What is significant?
Harewood at Tooradin was built in 1865-8 on a sandy rise on the eastern shore of Western Port Bay for pastoralist William Lyall to plans drawn up by the Melbourne architect of Italian origin, Alessandro Martelli. It replaced an earlier cottage on Lyall's run. Lyall was born in Scotland, migrated to Port Phillip by way of Van Diemen's Land in 1847, and took up several pastoral runs throughout the colony. He was also a partner in a leading Melbourne firm of stock agents. He had made plans in 1858 to build a house here to use as a hunting lodge on his 30,000 hectare run, but there is no evidence that Harewood was used as anything other than a family home. During the late nineteenth and early twentieth centuries Harewood was the centre of social life in the Western Port district, and notable guests, including Lord Hopetoun, Governor of Victoria and later the first Australian Governor-General, and his wife, were entertained there. Lyall was a prominent member of the Acclimatisation Society, and introduced here Australia's first hares (which gave the name to the property), as well as partridges, deer, pheasants, shaggy highland cattle and various plant species. His interests were wide-ranging: he also imported pedigree English cattle, sheep and horses for breeding; he attempted oyster culture in Western Port in 1873; he imported a brick-making machine in 1876 to supply the district with bricks; and he lost money in unsuccessful attempts to drain the Koo Wee Rup swamps, including giving the Lang Lang River its first outlet to Western Port Bay. Lyall and his family were closely connected with the final years of the local Bunarong tribe, and Jimmy and Eliza, the last full-blood members of the tribe, lived in the room at the end of the stables during their later years. Lyall's descendants lived in the house until the 1960s.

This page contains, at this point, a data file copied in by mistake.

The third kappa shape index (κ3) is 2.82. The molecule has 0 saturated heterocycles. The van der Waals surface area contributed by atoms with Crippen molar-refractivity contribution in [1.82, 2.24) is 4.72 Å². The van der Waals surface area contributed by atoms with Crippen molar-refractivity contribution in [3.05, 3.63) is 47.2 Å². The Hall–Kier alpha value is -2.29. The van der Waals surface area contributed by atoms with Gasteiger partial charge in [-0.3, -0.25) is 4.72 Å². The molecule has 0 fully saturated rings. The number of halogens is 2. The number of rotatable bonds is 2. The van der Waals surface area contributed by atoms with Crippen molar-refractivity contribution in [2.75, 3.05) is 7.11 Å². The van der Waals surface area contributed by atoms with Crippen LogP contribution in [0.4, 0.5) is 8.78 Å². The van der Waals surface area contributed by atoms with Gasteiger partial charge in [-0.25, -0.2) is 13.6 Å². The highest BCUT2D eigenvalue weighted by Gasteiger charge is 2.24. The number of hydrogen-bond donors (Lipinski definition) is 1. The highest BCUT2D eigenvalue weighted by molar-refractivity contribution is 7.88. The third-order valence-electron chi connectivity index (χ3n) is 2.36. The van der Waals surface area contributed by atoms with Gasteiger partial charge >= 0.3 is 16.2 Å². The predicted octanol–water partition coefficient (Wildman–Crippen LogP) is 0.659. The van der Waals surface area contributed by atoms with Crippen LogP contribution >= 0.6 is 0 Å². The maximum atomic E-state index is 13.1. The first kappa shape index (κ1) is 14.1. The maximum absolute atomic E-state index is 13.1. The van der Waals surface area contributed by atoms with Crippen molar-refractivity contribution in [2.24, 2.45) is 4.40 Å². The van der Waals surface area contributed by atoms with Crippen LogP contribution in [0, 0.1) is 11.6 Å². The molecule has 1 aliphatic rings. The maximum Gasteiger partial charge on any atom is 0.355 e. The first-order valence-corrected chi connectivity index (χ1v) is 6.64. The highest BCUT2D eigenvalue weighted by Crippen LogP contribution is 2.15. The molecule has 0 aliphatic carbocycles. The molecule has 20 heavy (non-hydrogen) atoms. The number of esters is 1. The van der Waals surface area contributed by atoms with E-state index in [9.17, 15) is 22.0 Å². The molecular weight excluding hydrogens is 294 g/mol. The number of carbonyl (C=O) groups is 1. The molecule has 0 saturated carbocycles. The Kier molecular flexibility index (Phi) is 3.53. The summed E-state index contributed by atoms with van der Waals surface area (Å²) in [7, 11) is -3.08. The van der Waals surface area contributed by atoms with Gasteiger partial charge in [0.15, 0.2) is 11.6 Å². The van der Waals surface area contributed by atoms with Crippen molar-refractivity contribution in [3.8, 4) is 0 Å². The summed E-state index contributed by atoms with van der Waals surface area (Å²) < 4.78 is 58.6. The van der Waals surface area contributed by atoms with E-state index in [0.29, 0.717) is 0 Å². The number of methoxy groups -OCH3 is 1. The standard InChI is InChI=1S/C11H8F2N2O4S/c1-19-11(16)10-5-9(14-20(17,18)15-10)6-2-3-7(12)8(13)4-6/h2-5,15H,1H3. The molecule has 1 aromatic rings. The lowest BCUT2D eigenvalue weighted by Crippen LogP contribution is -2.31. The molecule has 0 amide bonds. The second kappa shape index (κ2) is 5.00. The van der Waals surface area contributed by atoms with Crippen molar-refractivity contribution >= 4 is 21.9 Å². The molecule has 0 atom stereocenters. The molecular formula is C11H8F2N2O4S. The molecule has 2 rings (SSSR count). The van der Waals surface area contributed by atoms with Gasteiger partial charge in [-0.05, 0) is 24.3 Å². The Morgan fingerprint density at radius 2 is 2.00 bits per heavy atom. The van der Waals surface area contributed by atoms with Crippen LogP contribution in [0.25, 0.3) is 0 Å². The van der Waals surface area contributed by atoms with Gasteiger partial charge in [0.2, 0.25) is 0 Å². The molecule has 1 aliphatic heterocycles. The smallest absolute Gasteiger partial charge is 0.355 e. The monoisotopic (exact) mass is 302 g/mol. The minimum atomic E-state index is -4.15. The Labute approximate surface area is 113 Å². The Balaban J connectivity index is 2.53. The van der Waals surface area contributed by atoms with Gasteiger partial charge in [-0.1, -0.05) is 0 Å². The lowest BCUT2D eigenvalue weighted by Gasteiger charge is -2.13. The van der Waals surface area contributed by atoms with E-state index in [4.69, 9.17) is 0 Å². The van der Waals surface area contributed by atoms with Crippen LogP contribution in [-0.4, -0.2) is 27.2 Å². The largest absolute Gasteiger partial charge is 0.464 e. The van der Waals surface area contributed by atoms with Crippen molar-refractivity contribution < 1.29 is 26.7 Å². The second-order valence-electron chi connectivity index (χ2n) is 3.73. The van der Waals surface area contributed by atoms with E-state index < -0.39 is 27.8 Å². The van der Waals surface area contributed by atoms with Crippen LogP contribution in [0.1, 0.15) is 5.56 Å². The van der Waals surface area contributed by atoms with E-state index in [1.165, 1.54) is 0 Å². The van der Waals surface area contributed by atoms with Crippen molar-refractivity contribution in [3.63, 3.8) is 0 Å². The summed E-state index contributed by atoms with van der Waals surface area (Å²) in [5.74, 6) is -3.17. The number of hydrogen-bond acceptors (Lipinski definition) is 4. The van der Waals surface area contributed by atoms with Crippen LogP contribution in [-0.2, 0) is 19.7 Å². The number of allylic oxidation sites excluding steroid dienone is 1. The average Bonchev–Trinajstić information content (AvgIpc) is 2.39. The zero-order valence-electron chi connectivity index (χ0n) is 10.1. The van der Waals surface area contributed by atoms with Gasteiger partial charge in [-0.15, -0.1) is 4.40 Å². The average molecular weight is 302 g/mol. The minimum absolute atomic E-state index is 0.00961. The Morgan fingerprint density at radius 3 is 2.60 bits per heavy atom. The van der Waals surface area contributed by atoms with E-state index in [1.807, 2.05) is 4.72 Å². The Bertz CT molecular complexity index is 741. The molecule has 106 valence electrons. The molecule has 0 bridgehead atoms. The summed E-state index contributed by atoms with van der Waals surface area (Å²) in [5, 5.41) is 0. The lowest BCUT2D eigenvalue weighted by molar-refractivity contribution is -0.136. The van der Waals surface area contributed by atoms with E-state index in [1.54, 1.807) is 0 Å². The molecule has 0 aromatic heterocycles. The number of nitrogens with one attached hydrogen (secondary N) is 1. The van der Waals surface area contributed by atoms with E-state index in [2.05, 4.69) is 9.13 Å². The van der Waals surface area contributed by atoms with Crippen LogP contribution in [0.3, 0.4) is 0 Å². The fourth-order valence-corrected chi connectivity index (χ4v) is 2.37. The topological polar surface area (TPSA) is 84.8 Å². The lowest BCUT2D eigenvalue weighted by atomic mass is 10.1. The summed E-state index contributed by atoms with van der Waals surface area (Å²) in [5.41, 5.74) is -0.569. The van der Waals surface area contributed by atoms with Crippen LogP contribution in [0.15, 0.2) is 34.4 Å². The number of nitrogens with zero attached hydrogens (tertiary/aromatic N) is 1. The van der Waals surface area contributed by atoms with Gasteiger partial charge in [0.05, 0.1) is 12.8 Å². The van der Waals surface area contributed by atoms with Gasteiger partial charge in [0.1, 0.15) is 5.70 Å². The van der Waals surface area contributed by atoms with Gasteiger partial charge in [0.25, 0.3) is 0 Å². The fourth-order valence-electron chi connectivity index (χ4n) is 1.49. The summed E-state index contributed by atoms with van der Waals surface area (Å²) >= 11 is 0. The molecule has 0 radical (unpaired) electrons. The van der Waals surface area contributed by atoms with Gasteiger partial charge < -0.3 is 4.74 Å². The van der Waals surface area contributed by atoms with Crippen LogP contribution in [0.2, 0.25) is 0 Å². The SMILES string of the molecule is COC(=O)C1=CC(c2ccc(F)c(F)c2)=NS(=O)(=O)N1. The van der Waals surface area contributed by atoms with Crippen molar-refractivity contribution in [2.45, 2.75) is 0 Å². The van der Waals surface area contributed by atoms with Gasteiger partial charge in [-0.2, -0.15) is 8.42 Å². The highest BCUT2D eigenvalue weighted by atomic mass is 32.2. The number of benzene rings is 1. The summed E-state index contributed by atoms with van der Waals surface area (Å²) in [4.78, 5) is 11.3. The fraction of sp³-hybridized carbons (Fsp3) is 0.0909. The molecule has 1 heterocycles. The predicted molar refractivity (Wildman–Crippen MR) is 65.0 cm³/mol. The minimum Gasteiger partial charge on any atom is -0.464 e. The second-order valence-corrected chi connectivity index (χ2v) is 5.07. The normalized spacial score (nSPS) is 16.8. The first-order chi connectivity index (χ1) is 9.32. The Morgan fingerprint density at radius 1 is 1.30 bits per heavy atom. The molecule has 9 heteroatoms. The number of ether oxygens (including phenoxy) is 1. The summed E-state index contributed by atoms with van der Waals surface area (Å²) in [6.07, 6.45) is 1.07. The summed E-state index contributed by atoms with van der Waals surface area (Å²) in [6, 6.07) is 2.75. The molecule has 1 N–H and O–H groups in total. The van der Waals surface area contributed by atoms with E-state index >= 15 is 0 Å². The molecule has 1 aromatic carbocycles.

Harewood at Tooradin is a large picturesque stuccoed brick house. The front part consists of two separate single storey hipped roofed sections with a separately roofed hall between. The hall originally had a hipped roof and a small porch; by 1890 it had a gable with decorative bargeboards and a larger gabled porch also with a bargeboards. The hall is a feature of the design and was originally covered with glass, which was partly replaced by timber in the 1880s; the hall was originally decorated with large pot plants. The rear of the house consists of a two storeyed L-shaped section, with a small porch over the back door and a two storey timber verandah on the side facing the bay. The roof is of corrugated iron. Several pieces of the original furniture, much of it made to order for Lyall in England, remain in the house. Most of the original outbuildings have been demolished, but the weatherboard stables have survived. The stable building is likely to incorporate the original hut on the site, built by Edwin Cockayne in about 1850.
How is it significant?
Harewood at Tooradin is of architectural and historic significance to the State of Victoria.
Why is it significant?
Harewood at Tooradin is historically significant because of its links with the early settlement of the district. It was the home of William Lyall, who was important in the early development of the Gippsland region, in the Acclimatisation Society and the introduction of European animals and plants to Victoria, in early agricultural experiments in the colony, and was a pioneer in the reclamation of swamp land. It is also significant as a link with Scottish immigration to Port Phillip, and with the original owners of this land, the Bunarong tribe.
Harewood at Tooradin is architecturally significant as one of the earliest houses in the Western Port district, for its relationship to the surrounding landscape, and for its unusual four block form, which might be due to the influence of its European-born architect, Alessandro Martelli. [Online data upgrade project 2004]